Population-wide testing could prevent many ovarian and breast cancer deaths

Population-wide testing could prevent many ovarian and breast cancer deaths

Blood testLarge-scale BRCA screening of women in the United States and around the world would help prevent a great many deaths from breast and ovarian cancers. In high-income and upper-middle-income countries, testing would be highly cost effective, according to a modeling study published in Cancers.

“General population BRCA testing can bring about a new paradigm for improving global cancer prevention,” author Ranjit Manchanda, MD, PhD, of the Queen Mary University of London, said in a press release.

Approximately 10% to 20% of ovarian cancers and 6% of breast cancers are attributable to heritable BRCA1/BRCA2 mutations. Women with harmful BRCA mutations have a 17% to 44% risk of developing ovarian cancer and a 69% to 72% risk of breast cancer before age 80. With several prevention options available, many of these cancers can be kept at bay. But for a variety of reasons, few women access BRCA testing. In the United States, only 20% of eligible women have been tested.

Currently, BRCA testing is guided purely by family history or clinical symptoms, which may leave out numerous carriers of the harmful gene. Manchanda and his colleagues sought to determine the cost effectiveness of universal BRCA testing in women from different nations with varying health systems.

The team compared lifetime costs and the impact of BRCA1/BRCA2 testing of the general female population with testing based on family health and clinical symptoms. They stratified different countries in the study according to income:

  1. High-income countries such as the United States, Netherlands and United Kingdom
  2. Upper-middle-income countries such as China and Brazil
  3. Lower-middle-income countries such as India

The research team included all women who were at least 30 years of age and modeled various scenarios of population-wide testing from the viewpoints of both the payer and society for countries in different income brackets.

The researchers found that population-based BRCA testing was cost saving in high-income countries and cost effective in upper-middle-income countries but not in lower-middle-income countries. In order to be cost effective in countries such as India, BRCA testing costs would need to fall below $172 per test. Further, from a payer perspective, population-based BRCA testing was highly cost effective in high- and upper-middle-income countries but not in lower-middle-income countries.

Moreover, the team reported that population-based testing would prevent an additional 2,319 to 2,666 breast cancer cases and 327 to 449 ovarian cancer cases per million women compared with the current testing plan.

“With increasing use of telehealth and a transformed health care system that guarantees health insurance for every American without discrimination, then we may achieve the promise of genomics to improve population health in the U.S.,” Olufunmilayo Olopade, MD, of the University of Chicago, who was not involved in the study, told MedPage Today. However, universal screening is not practical in the United States given the current state of the health care system.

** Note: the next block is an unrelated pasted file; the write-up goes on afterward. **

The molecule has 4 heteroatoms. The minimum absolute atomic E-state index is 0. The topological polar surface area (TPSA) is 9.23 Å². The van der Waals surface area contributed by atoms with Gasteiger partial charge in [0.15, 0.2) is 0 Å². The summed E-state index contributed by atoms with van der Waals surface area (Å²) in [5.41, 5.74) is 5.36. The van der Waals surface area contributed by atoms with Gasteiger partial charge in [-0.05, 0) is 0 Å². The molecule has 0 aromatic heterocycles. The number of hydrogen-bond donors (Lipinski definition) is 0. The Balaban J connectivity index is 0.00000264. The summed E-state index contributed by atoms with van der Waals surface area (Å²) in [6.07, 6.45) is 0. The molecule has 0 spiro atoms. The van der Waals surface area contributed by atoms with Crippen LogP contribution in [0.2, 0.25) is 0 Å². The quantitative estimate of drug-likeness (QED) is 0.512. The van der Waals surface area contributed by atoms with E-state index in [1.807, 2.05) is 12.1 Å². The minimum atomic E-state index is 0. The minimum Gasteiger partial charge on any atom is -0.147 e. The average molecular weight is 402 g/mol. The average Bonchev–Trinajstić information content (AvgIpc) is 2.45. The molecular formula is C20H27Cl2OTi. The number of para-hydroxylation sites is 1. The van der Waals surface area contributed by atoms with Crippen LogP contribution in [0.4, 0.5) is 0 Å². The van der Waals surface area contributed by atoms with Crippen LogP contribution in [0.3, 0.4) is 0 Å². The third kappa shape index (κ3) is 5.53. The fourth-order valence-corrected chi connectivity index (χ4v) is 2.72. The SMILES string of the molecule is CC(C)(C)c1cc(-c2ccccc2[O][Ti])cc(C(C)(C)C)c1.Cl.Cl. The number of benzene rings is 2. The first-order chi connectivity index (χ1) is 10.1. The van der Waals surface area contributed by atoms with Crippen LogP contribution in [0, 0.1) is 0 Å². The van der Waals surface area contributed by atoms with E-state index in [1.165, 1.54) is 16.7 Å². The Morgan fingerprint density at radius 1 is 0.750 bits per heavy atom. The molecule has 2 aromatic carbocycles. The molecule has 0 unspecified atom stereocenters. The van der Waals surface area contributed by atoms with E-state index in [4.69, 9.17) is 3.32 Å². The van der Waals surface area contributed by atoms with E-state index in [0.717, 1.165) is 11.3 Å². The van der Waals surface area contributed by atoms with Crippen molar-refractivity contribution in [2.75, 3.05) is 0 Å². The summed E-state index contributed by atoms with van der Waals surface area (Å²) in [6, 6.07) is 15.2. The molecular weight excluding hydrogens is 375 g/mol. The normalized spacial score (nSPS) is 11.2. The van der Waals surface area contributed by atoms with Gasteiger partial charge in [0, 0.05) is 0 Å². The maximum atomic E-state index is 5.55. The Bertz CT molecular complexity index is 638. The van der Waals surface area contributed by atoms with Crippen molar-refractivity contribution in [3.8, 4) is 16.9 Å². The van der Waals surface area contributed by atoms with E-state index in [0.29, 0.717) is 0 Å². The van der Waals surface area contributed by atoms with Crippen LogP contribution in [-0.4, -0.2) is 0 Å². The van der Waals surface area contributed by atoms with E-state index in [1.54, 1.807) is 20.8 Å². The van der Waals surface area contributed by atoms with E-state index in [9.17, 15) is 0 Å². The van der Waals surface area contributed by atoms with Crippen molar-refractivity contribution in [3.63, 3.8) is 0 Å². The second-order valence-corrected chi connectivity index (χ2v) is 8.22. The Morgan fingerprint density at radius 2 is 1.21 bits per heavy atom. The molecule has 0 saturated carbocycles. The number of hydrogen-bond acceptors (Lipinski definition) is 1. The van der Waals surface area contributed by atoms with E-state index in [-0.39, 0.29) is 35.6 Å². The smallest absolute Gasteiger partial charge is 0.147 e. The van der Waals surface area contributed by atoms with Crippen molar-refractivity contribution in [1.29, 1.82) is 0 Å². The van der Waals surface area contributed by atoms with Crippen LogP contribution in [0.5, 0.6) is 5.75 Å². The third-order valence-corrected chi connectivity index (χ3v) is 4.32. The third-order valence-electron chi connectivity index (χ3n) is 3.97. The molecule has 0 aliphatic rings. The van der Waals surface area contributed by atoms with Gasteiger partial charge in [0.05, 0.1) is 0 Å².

“Strategies and pathways for population testing must be developed to enable population genomics to achieve its potential for maximizing early detection and cancer prevention,” Manchanda said.

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Identifying Biomarkers for Ovarian Cancer

Identifying Biomarkers for Ovarian Cancer

NEW YORK – Researchers from Inova, Roswell Park Comprehensive Cancer Center, the Mayo Clinic, and MD Anderson Cancer Center have partnered with the Department of Defense to form an ovarian cancer consortium focused on the discovery of biomarkers for early detection of the disease.

The initiative, known as the DoD and SPORE Ovarian Cancer Omics Consortium, is part of the National Cancer Institute’s Specialized Programs of Research Excellence (SPORE) initiative. It has received a $544,360 grant from the DoD for the first phase of its work, which will focus on setting up the infrastructure and teams to enable its work.

The Consortium will be comprised of researchers from the DoD’s Gynecologic Cancer Center of Excellence (GYN-COE) and Women’s Health Integrated Research Center at Inova; Roswell Park Comprehensive Cancer Center in collaboration with the University of Pittsburgh Cancer Institute; the Mayo Clinic Cancer Center; and MD Anderson Cancer Center.

Using recent omics discoveries about the origins of ovarian cancers, the researchers are aiming to gather biospecimens, and discover and validate biomarkers to inform early detection and screening for serous tubal intraepithelial carcinoma (STIC) and ovarian cancer. STIC lesions are precursors of the majority of ovarian cancers. They take about seven years to develop but are rarely found before they develop into cancer.

“Recent research has implicated the fallopian tubes as the source of many ovarian cancers. Cells toward the end of the fallopian tube take on malignant features, then drop these mutated cells on the surface of the ovary and within the abdominal cavity, where they have the opportunity to develop into aggressive and hard-to-detect cancers,” Roswell Park Deputy Director Kunle Odunsi, the consortium’s principal investigator, said in a statement.

“We’re asking the question, ‘Can we identify STIC lesions long before they become cancer as a form of early detection, similar to a PAP smear?'” Odunsi added. “There’s a window of opportunity where, if we can identify STICs, we can potentially prevent ovarian cancer, and that’s the challenge these accomplished teams are coming together to tackle.”

Odunsi also noted that the research will take several years, and will rely on the participation and biospecimens of hundreds of people.

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